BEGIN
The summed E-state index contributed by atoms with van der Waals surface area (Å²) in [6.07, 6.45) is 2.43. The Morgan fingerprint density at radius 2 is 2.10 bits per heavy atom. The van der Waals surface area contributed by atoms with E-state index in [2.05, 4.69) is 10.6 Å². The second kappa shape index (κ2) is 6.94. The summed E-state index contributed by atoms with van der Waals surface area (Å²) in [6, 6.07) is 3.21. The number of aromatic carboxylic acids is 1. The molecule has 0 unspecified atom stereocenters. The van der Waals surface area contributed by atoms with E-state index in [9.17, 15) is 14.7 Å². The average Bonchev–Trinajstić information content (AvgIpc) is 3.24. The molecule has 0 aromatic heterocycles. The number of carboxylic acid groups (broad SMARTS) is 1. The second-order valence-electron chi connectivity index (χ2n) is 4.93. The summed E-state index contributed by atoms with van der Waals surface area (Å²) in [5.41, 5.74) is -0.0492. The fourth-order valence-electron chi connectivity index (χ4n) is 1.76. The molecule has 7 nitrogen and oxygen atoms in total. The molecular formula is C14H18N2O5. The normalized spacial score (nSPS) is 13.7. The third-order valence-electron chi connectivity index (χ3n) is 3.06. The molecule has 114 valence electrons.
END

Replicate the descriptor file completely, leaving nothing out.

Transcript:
The summed E-state index contributed by atoms with van der Waals surface area (Å²) in [6.07, 6.45) is 2.43. The Morgan fingerprint density at radius 2 is 2.10 bits per heavy atom. The van der Waals surface area contributed by atoms with E-state index in [2.05, 4.69) is 10.6 Å². The second kappa shape index (κ2) is 6.94. The summed E-state index contributed by atoms with van der Waals surface area (Å²) in [6, 6.07) is 3.21. The number of aromatic carboxylic acids is 1. The molecule has 0 unspecified atom stereocenters. The van der Waals surface area contributed by atoms with E-state index in [9.17, 15) is 14.7 Å². The average Bonchev–Trinajstić information content (AvgIpc) is 3.24. The molecule has 0 aromatic heterocycles. The number of carboxylic acid groups (broad SMARTS) is 1. The second-order valence-electron chi connectivity index (χ2n) is 4.93. The summed E-state index contributed by atoms with van der Waals surface area (Å²) in [5.41, 5.74) is -0.0492. The fourth-order valence-electron chi connectivity index (χ4n) is 1.76. The molecule has 7 nitrogen and oxygen atoms in total. The molecular formula is C14H18N2O5. The normalized spacial score (nSPS) is 13.7. The third-order valence-electron chi connectivity index (χ3n) is 3.06. The molecule has 114 valence electrons.